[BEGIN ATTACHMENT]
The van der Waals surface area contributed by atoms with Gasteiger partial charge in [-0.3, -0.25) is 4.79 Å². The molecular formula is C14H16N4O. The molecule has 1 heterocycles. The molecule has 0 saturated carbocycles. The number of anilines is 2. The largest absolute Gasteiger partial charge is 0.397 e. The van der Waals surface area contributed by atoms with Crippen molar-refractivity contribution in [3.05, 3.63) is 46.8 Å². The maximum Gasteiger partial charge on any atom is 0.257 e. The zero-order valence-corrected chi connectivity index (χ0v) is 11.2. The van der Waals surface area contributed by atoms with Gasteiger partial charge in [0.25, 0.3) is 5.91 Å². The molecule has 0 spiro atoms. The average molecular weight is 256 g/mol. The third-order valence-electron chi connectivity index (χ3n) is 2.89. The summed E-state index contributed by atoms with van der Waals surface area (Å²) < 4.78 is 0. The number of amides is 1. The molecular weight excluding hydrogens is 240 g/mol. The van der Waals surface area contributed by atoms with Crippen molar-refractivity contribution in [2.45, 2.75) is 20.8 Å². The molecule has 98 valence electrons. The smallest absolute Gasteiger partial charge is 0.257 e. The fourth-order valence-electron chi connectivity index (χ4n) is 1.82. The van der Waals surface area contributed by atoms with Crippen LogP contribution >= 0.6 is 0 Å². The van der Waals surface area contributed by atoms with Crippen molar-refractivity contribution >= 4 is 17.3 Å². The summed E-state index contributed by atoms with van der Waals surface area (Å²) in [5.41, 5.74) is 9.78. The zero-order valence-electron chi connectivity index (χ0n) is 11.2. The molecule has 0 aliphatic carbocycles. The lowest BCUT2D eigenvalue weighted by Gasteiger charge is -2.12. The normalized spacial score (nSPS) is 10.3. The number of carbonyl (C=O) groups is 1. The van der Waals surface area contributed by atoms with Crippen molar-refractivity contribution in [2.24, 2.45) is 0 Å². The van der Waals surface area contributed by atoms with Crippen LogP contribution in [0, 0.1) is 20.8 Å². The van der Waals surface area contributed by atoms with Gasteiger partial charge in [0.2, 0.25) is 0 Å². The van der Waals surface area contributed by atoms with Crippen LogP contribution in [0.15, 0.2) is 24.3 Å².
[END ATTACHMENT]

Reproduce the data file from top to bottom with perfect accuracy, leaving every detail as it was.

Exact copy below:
The van der Waals surface area contributed by atoms with Gasteiger partial charge in [-0.3, -0.25) is 4.79 Å². The molecular formula is C14H16N4O. The molecule has 1 heterocycles. The molecule has 0 saturated carbocycles. The number of anilines is 2. The largest absolute Gasteiger partial charge is 0.397 e. The van der Waals surface area contributed by atoms with Crippen molar-refractivity contribution in [3.05, 3.63) is 46.8 Å². The maximum Gasteiger partial charge on any atom is 0.257 e. The zero-order valence-corrected chi connectivity index (χ0v) is 11.2. The van der Waals surface area contributed by atoms with Gasteiger partial charge in [0.25, 0.3) is 5.91 Å². The molecule has 0 spiro atoms. The average molecular weight is 256 g/mol. The third-order valence-electron chi connectivity index (χ3n) is 2.89. The summed E-state index contributed by atoms with van der Waals surface area (Å²) < 4.78 is 0. The number of amides is 1. The molecular weight excluding hydrogens is 240 g/mol. The van der Waals surface area contributed by atoms with Crippen molar-refractivity contribution in [2.45, 2.75) is 20.8 Å². The molecule has 98 valence electrons. The smallest absolute Gasteiger partial charge is 0.257 e. The fourth-order valence-electron chi connectivity index (χ4n) is 1.82. The van der Waals surface area contributed by atoms with Crippen LogP contribution >= 0.6 is 0 Å². The van der Waals surface area contributed by atoms with Crippen molar-refractivity contribution >= 4 is 17.3 Å². The summed E-state index contributed by atoms with van der Waals surface area (Å²) in [5.41, 5.74) is 9.78. The zero-order valence-electron chi connectivity index (χ0n) is 11.2. The molecule has 0 aliphatic carbocycles. The lowest BCUT2D eigenvalue weighted by Gasteiger charge is -2.12. The normalized spacial score (nSPS) is 10.3. The number of carbonyl (C=O) groups is 1. The van der Waals surface area contributed by atoms with Crippen molar-refractivity contribution in [2.24, 2.45) is 0 Å². The van der Waals surface area contributed by atoms with Crippen LogP contribution in [0, 0.1) is 20.8 Å². The van der Waals surface area contributed by atoms with Gasteiger partial charge in [0.2, 0.25) is 0 Å². The van der Waals surface area contributed by atoms with Crippen LogP contribution in [0.15, 0.2) is 24.3 Å².